What are Windfall Profits

Windfall profits are large, unexpected gains resulting from fortuitous circumstances. Such profits are generally well above historical norms and may occur due to factors such as a price spike or supply shortage that are either temporary in nature or longer lasting. Windfall profits are generally reaped by an entire industry sector, but can also find their way to an individual company.

BREAKING DOWN Windfall Profits

Among the reasons that windfall profits can arise are a sudden change in market structure, an executive order from the government, a court ruling, or a dramatic shift in trade policy. Companies that are beneficiaries of windfall profits had not planned for them, but they would be naturally pleased to receive them. These profits would have a variety of uses: dividend increases or a special one-time dividend, share buybacks, reinvestments in the business for future growth, or debt reduction. Windfall profits are presently not taxed in the U.S., though there have been tepid efforts to reintroduce the tax.

Example of Windfall Profits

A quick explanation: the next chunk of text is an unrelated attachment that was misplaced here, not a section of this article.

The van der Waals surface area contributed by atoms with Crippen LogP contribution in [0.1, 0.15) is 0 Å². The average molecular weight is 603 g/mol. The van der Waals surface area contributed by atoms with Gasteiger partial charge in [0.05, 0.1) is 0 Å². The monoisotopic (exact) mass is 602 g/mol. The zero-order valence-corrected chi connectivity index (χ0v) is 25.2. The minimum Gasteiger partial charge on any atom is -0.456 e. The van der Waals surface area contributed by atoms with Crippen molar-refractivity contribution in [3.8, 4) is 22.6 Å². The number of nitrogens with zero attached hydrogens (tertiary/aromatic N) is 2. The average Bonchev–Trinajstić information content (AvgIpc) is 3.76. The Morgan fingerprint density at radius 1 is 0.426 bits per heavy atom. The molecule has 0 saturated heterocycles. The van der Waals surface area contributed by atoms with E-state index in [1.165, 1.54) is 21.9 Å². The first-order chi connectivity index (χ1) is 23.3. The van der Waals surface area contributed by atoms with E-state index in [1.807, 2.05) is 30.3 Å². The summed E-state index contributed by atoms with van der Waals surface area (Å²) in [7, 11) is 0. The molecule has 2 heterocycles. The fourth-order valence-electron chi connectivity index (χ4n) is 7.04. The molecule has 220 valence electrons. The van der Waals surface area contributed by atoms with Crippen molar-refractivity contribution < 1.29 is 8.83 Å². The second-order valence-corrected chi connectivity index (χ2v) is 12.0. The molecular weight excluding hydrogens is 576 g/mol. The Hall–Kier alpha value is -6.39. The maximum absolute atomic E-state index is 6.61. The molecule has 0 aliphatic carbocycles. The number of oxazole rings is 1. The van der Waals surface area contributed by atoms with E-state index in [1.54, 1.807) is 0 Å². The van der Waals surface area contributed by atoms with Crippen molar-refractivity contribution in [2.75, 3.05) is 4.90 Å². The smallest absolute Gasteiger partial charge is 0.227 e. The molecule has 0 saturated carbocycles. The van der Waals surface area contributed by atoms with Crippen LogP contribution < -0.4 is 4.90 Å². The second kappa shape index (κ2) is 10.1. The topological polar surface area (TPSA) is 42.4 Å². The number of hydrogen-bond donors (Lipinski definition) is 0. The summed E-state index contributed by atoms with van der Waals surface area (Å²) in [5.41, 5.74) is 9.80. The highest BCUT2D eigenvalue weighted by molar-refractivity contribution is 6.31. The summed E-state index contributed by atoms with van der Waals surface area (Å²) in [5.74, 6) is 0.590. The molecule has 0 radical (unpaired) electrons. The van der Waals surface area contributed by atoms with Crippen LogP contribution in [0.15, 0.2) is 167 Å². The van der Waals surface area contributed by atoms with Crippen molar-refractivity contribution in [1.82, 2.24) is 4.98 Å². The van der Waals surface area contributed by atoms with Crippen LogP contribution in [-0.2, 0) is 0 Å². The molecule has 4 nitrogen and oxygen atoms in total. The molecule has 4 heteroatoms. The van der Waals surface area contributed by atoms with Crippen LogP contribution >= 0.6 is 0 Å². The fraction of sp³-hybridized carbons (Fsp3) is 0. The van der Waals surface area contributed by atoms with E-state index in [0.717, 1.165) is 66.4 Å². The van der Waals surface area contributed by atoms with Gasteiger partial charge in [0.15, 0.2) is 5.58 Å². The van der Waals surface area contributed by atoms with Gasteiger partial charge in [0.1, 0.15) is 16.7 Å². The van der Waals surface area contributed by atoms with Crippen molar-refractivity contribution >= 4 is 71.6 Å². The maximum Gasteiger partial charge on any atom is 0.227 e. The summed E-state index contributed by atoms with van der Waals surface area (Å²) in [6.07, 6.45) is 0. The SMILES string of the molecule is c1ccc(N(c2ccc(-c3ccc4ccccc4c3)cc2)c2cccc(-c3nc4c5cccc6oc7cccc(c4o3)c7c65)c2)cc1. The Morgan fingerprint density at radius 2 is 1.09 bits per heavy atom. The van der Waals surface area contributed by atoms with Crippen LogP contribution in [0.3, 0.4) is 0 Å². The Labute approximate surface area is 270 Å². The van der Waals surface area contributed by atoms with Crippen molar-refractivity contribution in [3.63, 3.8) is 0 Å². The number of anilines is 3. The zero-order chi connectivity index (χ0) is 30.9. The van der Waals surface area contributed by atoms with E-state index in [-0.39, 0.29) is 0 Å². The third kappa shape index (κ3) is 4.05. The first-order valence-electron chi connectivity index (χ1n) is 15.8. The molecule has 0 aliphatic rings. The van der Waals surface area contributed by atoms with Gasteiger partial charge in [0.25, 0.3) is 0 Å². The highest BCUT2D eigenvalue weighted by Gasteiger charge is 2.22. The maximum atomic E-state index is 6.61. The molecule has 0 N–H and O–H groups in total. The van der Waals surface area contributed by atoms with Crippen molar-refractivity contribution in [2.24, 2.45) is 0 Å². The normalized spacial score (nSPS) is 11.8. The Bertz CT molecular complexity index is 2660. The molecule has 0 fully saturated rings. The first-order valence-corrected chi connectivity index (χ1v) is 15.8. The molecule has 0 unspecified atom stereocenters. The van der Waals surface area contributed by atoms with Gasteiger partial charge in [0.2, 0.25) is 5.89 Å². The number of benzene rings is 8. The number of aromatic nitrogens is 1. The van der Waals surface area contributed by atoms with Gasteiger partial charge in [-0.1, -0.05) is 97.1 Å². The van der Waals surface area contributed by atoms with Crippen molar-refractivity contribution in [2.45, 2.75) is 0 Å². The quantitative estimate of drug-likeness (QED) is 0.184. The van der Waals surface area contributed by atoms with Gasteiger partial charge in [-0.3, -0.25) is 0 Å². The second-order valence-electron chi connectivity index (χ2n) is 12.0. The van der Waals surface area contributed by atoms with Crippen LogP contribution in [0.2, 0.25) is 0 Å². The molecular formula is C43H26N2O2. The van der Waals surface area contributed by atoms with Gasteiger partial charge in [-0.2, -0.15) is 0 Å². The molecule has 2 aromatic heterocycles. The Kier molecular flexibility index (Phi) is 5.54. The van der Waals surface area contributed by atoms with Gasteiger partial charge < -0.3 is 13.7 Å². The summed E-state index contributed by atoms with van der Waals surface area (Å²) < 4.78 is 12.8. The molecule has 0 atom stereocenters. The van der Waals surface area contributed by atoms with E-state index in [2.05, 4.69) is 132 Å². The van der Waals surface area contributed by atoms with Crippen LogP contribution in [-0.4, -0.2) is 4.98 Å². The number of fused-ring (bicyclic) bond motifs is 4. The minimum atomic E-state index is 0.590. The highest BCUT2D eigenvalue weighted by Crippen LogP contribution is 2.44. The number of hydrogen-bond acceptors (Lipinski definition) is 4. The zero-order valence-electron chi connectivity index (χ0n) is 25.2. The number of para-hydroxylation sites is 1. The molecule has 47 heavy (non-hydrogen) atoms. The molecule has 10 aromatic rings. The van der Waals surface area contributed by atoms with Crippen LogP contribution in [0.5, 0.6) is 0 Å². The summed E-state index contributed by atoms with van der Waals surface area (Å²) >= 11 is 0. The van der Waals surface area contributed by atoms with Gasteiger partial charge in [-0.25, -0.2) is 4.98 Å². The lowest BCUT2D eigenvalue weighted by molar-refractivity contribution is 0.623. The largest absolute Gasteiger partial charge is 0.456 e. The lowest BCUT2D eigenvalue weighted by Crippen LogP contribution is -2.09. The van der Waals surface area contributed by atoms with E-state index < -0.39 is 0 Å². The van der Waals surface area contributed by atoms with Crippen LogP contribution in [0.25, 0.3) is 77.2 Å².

From time to time, surging prices for crude oil and natural gas have generated windfall profits for many energy companies. In this industry where supply and demand is the main force determining price levels for the commodities, unexpected supply shortages have led to sharp and quick price rises. In 2008, a barrel of WTI crude oil climbed above $140 from $60 per barrel just one year earlier. Several factors on both the supply and demand sides conspired to spike the price. Turmoil in the Middle East, lingering effects of Hurricane Katrina, supply disruptions in Venezuela and Nigeria, strong demand from developing nations, and speculative fervor by traders were all believed to be causes of the steep ascent of oil prices. Windfall profits for oil and gas producers followed, but they proved short-lived because a mere five months after the price peaked, a barrel of oil was trading at only $40 per barrel.